Teach your children well

teachyourchildrenwellTake time to discuss the things you believe

| by Jeff Stearns

A few months ago I sat down at the Irish Harp Pub with my 11-year-old son for a couple of Cokes, onion rings and Canadian wings—chicken wings covered in this mixture that includes maple syrup and bacon. It is so wrong and yet so very good. My intention was not just to get into the bad books with my doctor, but also to talk to my son about what we believe.

I am responsible to train up my children. Yes, we do attend church and my son is now going to a junior youth group. But that does not excuse me from my godly responsibility. So, each night I read Bible stories to my children, pray with them and read from Psalms or Proverbs.

Throughout the day I try and model what it looks like to live a life of faith. I want my sons and daughters to grow into godly men and women who love Jesus. I also want my sons to know how to be a man.

Speaking man-to-man begins at home. Man-to-man begins with knowing the perfect man—Jesus. That’s why I have committed to get together with my son on a regular basis to talk about life and what we believe. It is like informal catechism classes but hopefully much more interesting.

This requires me doing my homework. Yes, sorry, I said that dreadful word “homework.” Whoever told you that you would never need to do homework again lied to you. Man up, you can do it.

Help available

To start with I needed to know what to talk about. Where do you start? Is there a plan? Am I sure I know what I believe? This can seem intimidating at first glance but it is comforting to know there are several different resources that can help:

  • Know What You Believe, by Paul Little and James Nyquist, is a great book that covers our foundational beliefs in a very approachable manner. There are other similar titles, but this is a good one to start with.
  • Your church’s website. Most churches have a “What We Believe” page and often link to your denomination’s website with even more detail.
  • Ask your pastor. What pastor would not love to help you figure out how to talk about your faith?

A great resource can help you plan it out into small chunks so that neither of you is overwhelmed. I decided I wanted to break it down into small sections so we would have time to talk about other stuff as well.

Make it special. The first time we got together to talk about what we believe I wanted to make it special, hence our trip to the pub. It was somewhere fun and different where we could talk; I wanted it to be memorable. Since then we have gone to places like McDonald’s or even as part of a road trip.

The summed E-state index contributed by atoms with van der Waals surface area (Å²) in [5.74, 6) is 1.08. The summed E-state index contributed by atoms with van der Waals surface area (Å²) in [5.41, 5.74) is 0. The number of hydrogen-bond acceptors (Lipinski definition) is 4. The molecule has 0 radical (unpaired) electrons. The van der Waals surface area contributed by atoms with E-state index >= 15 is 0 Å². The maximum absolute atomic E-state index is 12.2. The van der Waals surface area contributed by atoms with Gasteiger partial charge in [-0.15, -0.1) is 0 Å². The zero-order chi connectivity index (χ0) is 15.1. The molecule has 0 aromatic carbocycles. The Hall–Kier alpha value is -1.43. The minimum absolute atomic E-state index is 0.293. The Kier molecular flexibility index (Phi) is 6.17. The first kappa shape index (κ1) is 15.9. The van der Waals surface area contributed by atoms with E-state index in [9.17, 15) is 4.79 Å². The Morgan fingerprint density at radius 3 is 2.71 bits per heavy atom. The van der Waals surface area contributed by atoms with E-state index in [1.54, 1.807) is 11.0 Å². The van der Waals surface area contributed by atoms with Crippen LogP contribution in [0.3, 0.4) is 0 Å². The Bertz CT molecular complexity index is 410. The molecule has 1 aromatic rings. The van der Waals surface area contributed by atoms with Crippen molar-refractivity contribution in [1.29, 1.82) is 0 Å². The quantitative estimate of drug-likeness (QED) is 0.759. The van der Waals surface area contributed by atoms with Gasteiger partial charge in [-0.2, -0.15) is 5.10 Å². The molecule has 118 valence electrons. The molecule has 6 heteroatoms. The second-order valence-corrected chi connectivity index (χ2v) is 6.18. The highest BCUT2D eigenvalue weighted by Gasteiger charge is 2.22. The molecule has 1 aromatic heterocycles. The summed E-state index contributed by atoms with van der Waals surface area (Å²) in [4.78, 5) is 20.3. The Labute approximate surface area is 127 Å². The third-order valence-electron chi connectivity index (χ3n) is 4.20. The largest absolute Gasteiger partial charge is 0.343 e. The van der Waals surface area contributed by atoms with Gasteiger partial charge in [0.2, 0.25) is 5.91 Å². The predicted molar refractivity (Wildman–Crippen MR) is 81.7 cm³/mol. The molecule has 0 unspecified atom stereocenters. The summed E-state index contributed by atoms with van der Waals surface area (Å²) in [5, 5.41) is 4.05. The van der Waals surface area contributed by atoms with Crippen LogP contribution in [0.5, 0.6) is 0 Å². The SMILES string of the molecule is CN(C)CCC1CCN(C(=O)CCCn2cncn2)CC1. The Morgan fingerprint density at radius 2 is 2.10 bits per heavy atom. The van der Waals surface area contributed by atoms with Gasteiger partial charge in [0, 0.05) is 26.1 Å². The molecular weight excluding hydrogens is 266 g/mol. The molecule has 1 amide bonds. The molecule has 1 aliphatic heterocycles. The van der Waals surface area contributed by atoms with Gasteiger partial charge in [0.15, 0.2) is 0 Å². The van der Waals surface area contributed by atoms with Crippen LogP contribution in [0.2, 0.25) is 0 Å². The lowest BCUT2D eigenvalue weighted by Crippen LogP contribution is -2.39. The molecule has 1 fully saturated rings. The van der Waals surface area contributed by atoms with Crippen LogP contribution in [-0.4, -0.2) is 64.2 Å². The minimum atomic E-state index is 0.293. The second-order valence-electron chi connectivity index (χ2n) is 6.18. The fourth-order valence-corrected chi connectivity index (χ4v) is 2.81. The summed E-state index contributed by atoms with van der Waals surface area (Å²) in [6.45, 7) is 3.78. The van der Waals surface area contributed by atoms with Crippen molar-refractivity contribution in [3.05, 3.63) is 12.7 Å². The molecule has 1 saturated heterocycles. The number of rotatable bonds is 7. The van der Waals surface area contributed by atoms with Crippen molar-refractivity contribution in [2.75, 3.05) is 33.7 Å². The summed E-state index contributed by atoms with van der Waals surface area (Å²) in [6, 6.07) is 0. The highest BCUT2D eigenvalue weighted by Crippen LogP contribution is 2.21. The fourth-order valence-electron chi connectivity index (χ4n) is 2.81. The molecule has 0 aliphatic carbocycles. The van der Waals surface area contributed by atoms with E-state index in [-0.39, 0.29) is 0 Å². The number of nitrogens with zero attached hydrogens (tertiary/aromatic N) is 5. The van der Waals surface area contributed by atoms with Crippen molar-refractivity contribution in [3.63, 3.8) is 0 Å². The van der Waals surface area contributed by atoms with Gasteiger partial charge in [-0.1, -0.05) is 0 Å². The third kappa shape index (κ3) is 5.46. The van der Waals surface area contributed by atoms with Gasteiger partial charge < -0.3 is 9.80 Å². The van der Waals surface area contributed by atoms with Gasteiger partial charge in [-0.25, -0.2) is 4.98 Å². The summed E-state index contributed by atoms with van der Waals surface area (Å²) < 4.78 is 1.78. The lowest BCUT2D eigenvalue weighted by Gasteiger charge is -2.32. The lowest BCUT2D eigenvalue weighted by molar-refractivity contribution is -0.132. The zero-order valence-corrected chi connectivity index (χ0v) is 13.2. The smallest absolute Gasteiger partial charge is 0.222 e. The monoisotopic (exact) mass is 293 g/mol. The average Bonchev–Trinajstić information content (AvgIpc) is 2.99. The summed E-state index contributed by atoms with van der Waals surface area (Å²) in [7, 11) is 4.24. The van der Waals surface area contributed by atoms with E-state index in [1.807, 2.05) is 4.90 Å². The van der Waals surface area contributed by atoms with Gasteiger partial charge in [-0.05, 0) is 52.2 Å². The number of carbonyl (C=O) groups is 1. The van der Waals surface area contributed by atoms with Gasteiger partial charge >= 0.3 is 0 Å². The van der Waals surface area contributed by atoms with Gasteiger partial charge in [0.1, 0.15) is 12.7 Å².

I told him I wanted to get together regularly to talk about what we believe so that he knew this was different.

Make it relevant. When we talked about how God reveals himself to us, I brought up the question: “What if someone tells you ‘God told me…’” Try and relate it to their experience.

Don’t be afraid of questions, or of telling him you don’t know the answer. One time, just as I was about to bring up the topic I had looked into, he asked me about the End Times. It was kind of like opening your exam in high school to find out you studied the wrong subject.

However, out of that question came a great discussion and it was important to him because of things he had heard. If your child asks you a question you can’t answer, then tell him you don’t know and you will look into it. Make sure you follow through. You will find yourself growing through these times as well.

Encourage other men to do this as well. If there are a few of you doing this you can get together as a group to share ideas and resources. Pastors and youth pastors could promote this idea to parents of your junior highs or teens. We can all learn more when we are in community.

Jeff Stearns works for Promise Keepers Canada and is part of the SEVEN magazine team. He and his wife, Jacqueline, are busy raising five kids; praying they will always love Jesus and grow up into godly men and women.

The article above is featured in the special July/August 2012 issue of SEVEN magazine.